Romney names Ryan his running mate

In Norfolk, Virginia, the Wisconsin congressman steps onto the national stage and energizes the conservative base.
CBS News

(CBS News) MANASSAS, Va. - Mitt Romney has filled out his ticket and drawn the battle lines for campaign 2012. With the Republican Convention just over two weeks away, the presumed presidential nominee has named Rep. Paul Ryan to be his running mate. He made the announcement Saturday morning in Norfolk, Virginia, the kickoff to a swing state bus tour.

Ryan was the favorite of some conservatives urging Romney to go bold, but his nomination still came as a surprise - and one that instantly resets the presidential race.

In Norfolk, Ryan stepped off the retired battleship USS Wisconsin and onto the national stage, energizing the conservative base and injecting substantive issues into the campaign.

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"There are a lot of people in the other party who might disagree with Paul Ryan," said Romney. "I don't know of anyone who doesn't respect his character and judgment."

As chairman of the House Budget Committee, the seven-term congressman from southern Wisconsin has hammered a message of fiscal responsibility. Ryan has proposed revamping Medicare before it becomes insolvent, cutting trillions of dollars in discretionary spending, and reforming the tax code.

As he put it in his first speech as the VP nominee: "We are on an unsustainable path that is robbing America of our freedom and security. It doesn't have to be this way."

But beyond energizing the base -- which has been lukewarm to Romney -- Ryan could also help pick up support key swing states, including his home state of Wisconsin

The president won Wisconsin in 2008 by 14 points over Sen. John McCain. Recent polls show a decline in his support. He now leads Romney in Wisconsin by six points.

Ryan and Romney spent the rest of the day in the swing state of Virginia where Ryan fired up crowds in Ashland.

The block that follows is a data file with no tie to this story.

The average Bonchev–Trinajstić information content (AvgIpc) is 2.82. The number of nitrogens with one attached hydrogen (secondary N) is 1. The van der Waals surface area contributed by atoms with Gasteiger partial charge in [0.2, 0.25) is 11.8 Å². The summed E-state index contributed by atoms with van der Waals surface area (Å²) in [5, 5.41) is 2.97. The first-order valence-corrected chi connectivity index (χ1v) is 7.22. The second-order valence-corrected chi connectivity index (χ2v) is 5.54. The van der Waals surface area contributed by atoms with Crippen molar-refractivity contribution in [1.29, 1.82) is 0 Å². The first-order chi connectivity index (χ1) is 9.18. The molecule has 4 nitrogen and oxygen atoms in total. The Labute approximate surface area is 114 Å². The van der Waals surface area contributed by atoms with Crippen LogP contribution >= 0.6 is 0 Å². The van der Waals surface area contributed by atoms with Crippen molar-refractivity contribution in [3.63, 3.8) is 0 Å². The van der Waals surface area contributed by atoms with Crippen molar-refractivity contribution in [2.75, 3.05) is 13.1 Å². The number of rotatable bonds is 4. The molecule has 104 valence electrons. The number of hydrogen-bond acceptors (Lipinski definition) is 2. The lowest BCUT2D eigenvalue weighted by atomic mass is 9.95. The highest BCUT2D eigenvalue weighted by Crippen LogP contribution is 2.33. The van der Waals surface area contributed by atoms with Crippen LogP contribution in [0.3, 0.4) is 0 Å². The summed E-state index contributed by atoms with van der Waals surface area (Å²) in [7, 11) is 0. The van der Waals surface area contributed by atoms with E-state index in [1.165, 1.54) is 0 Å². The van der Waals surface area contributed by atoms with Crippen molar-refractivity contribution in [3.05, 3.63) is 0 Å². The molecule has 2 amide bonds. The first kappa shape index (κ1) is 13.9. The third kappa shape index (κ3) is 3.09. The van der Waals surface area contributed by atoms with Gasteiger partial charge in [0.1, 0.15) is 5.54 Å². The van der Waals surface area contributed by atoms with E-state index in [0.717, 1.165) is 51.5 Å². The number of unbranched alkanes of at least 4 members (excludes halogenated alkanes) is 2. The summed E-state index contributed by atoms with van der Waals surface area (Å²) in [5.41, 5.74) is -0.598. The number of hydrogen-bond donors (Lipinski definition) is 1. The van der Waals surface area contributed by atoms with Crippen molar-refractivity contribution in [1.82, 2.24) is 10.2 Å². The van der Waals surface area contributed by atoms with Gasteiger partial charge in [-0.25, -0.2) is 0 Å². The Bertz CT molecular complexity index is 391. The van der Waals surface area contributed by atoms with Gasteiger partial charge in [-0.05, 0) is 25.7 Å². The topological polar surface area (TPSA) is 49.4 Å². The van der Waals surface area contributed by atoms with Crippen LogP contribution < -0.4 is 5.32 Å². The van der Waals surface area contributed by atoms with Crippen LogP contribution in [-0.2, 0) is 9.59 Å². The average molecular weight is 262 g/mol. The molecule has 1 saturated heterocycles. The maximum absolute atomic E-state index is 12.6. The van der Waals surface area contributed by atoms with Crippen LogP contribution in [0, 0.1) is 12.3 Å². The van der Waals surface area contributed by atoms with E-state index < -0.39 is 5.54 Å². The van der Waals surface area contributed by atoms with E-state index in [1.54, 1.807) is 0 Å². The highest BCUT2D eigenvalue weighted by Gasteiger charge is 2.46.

"He [Obama] is going to divide and distract this country to win an election by default. You know what? We are not going to fall for that," said Ryan.

But for all the enthusiasm of the right, the morning wasn't perfect. Romney had a little trouble introducing his running mate. "Join me," he said, "in welcoming the next president of the United States, Paul Ryan."

It was the same mistake then-Sen. Barack Obama made four years ago when he introduced Joe Biden. "The next president ... the next vice president," said Obama back then.

This morning, Romney didn't realize his gaffe right away and bounded back to the podium to clarify.

"Every now and then I'm known to make a mistake," he said. "I did not make a mistake with this guy. But I can tell you this: He's going to be the next vice president of the United States."

Now we found out a little more about how Romney came to this decision. He made up his mind on Paul Ryan 10 days ago when he called him that day, but he didn't tell him he was the pick. He told him on August 5 that he was going to be the nominee, and then of course, the rest of us found out Saturday.

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    Jan Crawford is CBS News Chief Political and Legal Correspondent. She is from "Crossroads," Alabama.